Need books to change our lives for the bet­ter

China Daily (Canada) - - FRONT PAGE -

Fifty-eight per­cent of Chi­nese read at least one book last year, ac­cord­ing to the lat­est na­tional read­ing sur­vey. The fig­ure is 2.4 per­cent­age points lower than that in 1999 when the an­nual sur­vey was in­tro­duced. Com­pared with other coun­tries, Chi­nese read fewer books a year (4.56) than Amer­i­cans (7), Ja­panese (8.5) and South Kore­ans (11).

The im­por­tance of read­ing can­not be over­stated. As UNESCO Direc­tor-Gen­eral Irina Bokova said on April 23, World Book Day, books are “the em­bod­i­ment of cre­ativ­ity, the de­sire to share ideas and knowl­edge, to in­spire un­der­stand­ing, dia­logue and tol­er­ance”.

Dur­ing the past 15 years, the Chi­nese econ­omy has grown more than five times and per capita dis­pos­able in­come has nearly tripled. So is there a cor­re­la­tion be­tween pros­per­ity and the wan­ing love for books?

More than 40 per­cent of the peo­ple cov­ered by the sur­vey said they don’t get enough time to read books, with over one-third say­ing read­ing has never been their hobby. Other ma­jor rea­sons cited by peo­ple for stay­ing away from books are, not know­ing what to read, un­able to find in­ter­est­ing books and pref­er­ence for TV pro­grams.

Yet some schol­ars say there is no cause for worry, be­cause peo­ple have not stopped read­ing— they have switched to on­line con­tents. As the sur­vey found, a typ­i­cal Chi­nese spends 33 min­utes a day read­ing con­tents on mo­bile phones and 18 min­utes read­ing books.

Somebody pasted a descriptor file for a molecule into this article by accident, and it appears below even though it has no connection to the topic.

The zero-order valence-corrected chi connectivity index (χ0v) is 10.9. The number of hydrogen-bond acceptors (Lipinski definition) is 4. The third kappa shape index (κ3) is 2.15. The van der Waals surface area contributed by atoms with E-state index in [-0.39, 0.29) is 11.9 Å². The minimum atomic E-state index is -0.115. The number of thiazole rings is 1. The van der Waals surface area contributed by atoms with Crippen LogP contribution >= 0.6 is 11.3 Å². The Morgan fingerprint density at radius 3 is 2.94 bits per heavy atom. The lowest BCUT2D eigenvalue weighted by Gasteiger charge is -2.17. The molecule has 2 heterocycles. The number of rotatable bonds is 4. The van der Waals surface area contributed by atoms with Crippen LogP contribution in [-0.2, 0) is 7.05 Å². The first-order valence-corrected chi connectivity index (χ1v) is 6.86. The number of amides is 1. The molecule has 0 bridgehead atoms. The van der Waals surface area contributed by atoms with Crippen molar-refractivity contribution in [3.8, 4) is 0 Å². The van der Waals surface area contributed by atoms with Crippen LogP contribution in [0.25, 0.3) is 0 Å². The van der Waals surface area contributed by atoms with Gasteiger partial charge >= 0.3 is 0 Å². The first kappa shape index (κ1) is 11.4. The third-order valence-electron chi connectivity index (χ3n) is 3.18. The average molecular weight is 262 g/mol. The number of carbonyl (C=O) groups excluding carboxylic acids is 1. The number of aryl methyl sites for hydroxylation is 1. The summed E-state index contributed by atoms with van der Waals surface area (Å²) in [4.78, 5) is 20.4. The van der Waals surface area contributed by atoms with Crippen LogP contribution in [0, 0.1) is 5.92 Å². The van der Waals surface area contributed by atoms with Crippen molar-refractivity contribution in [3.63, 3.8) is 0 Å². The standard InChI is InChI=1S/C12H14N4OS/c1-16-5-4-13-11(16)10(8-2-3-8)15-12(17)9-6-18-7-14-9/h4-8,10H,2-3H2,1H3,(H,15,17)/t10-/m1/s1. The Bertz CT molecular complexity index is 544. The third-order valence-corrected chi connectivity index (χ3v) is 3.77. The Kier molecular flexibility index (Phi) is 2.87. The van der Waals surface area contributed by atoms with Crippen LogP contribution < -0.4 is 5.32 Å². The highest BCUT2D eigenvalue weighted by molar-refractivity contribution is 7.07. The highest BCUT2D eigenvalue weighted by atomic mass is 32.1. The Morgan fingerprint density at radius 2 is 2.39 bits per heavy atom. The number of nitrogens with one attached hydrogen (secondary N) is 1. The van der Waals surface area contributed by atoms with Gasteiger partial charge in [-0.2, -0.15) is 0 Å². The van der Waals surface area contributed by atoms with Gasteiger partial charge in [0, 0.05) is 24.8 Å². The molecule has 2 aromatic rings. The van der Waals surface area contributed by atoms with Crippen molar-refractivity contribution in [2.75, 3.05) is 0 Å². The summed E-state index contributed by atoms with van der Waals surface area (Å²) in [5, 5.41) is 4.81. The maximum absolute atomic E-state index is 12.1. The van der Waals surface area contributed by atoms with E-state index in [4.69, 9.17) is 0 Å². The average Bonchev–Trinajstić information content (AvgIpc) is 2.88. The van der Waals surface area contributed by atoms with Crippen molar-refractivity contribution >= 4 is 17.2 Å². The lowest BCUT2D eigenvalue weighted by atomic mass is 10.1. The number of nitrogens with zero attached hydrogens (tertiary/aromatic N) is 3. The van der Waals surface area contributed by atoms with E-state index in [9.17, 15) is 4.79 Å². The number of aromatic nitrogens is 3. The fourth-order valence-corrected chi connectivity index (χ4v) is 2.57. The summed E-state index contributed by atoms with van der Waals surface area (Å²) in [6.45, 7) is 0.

Dig­i­tal read­ing is handy com­pared with read­ing printed books, as nearly half of China’s pop­u­la­tion has ac­cess to the In­ter­net, and one in ev­ery two Chi­nese has a smart­phone. More books are avail­able on­line, on smartphones and tablets.

E-read­ing does have its ad­van­tages: one can read any­where, any­time al­most free of charge.

Peo­ple in megac­i­ties such as Bei­jing and Shang­hai read books and news, watch soap op­eras and lis­ten to mu­sic on smartphones dur­ing their te­dious com­mute to and from work. But by the time they re­turn home, they are too tired to read any book.

But e-read­ing has its dis­ad­van­tages too. Peo­ple can get dis­tracted by click­ing one hy­per­link af­ter an­other and end up spend­ing hours on things they didn’t in­tend to read. Also, peo­ple can­not be cer­tain what they are read­ing is true for lack of au­then­ti­ca­tion. Plus, on­line con­tents need short at­ten­tion spans and can make one impatient while read­ing any­thing that is longer than 500 words or de­mands deep think­ing.

Sven Birk­erts, au­thor of Guten­berg Ele­gies, coined the term “deep read­ing”: the slow and med­i­ta­tive pos­ses­sion of a book. Deep read­ing de­mands and de­vel­ops an­a­lyt­i­cal rea­son­ing and ana­log­i­cal skills. It makes us re­flect on how we are con­nected to the world and helps us un­der­stand our lives through other peo­ple’s lan­guages and voices.

The gov­ern­ment launched the “na­tional read­ing cam­paign” last year. And many events were or­ga­nized on­World Book Day this year to raise peo­ple’s aware­ness about read­ing. But read­ing can­not be sus­tained by any cam­paign.

To en­cour­age more peo­ple to read, per­haps the gov­ern­ment should build more li­braries. China has only one li­brary for ev­ery 460,000 peo­ple, while the in­ter­na­tional stan­dard is one for ev­ery 50,000. The coun­try aims to in­crease its public li­brary membership from 20.2 mil­lion in 2010 to 50.5 mil­lion this year. But if this goal is met, it will cover only 3.6 per­cent of the to­tal pop­u­la­tion. The cor­re­spond­ing fig­ures for the US and the UK are about 67 per­cent and 58 per­cent.

There are more public li­braries than Star­bucks and McDon­alds in the US. In China, how­ever, you have to travel long dis­tances even in big cities to visit a li­brary. Only when ev­ery com­mu­nity has a li­brary can read­ing be­come part of our daily lives. The au­thor is a se­nior edi­tor with China Daily. Yaoy­ing@chi­


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